Wednesday, October 30, 2013

Lucy Cotton -- The Unhappy Princess

Cotton (born in 1891 in Houston, Texas) began working on Broadway in the mid-teens as a chorus girl in The Quaker Girl before graduating to larger roles in Turn to the Right (1916), Lightnin' (1918), and Up in Mabel's Room (1919).  In films, Cotton had bit parts in Divorced (1915) and Life Without Soul (a 1915 version of Frankenstein) before receiving co-star billing in The Prodigal Wife (1918), The Sin That was His (1920), and the 1921 George Arliss vehicle, The Devil.

Cotton's personal life, however, was her greatest role.  Married five times, her first in 1924 to Edward Russell Thomas, publisher of The New York Morning Telegraph, left her a multi-millionaire when he died two years later.  In 1927, she married Colonel Lytton Ament.  They divorced in 1930, and a year later she married Wall Street broker Charles Hann.  The union ended in divorce in 1932, and the next year she married William M. Magraw, a former newspaperman.  When this marriage ended on May 4, 1933, she married Prince Vladimir Eristavi-Tchitcherine at Key West, Florida, on the same day.  She divorced the exiled Russian prince in 1941 charging "extreme cruelty."  The divorce decree gave her the right to retain the title of princess.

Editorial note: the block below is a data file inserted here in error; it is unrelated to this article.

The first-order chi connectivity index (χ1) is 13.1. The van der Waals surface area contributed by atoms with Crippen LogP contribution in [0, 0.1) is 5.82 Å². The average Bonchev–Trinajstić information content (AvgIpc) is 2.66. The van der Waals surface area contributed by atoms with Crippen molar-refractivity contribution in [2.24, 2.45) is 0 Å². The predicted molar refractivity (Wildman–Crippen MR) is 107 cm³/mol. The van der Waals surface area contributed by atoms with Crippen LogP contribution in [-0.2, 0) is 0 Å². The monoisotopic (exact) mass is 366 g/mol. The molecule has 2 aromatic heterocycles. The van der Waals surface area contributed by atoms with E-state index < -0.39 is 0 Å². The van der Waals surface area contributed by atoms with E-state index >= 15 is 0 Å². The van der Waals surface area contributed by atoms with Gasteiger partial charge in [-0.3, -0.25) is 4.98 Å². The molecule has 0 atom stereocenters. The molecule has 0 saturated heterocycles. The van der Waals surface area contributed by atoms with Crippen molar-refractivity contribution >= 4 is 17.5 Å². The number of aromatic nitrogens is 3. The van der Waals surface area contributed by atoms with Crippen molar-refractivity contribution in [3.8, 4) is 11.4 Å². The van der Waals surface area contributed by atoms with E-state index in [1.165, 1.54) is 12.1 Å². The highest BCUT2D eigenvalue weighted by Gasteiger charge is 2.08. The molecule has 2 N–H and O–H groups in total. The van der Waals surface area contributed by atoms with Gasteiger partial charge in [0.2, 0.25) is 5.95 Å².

At 9:00 A.M. on December 12, 1948, the 57-year-old owner of the beachfront Macfadden-Deauville Hotel was found in a coma by the butler in her palatial home at 943 Venetian Way in Miami Beach, Florida.  A note asking that a Miami doctor be called and an empty bottle of sleeping pills were found on a bedside table in her room.  Princess Lucy Cotton Thomas Ament Hann Magraw Eristavi-Tchitcherine died hours later without regaining consciousness at St. Francis Hospital.

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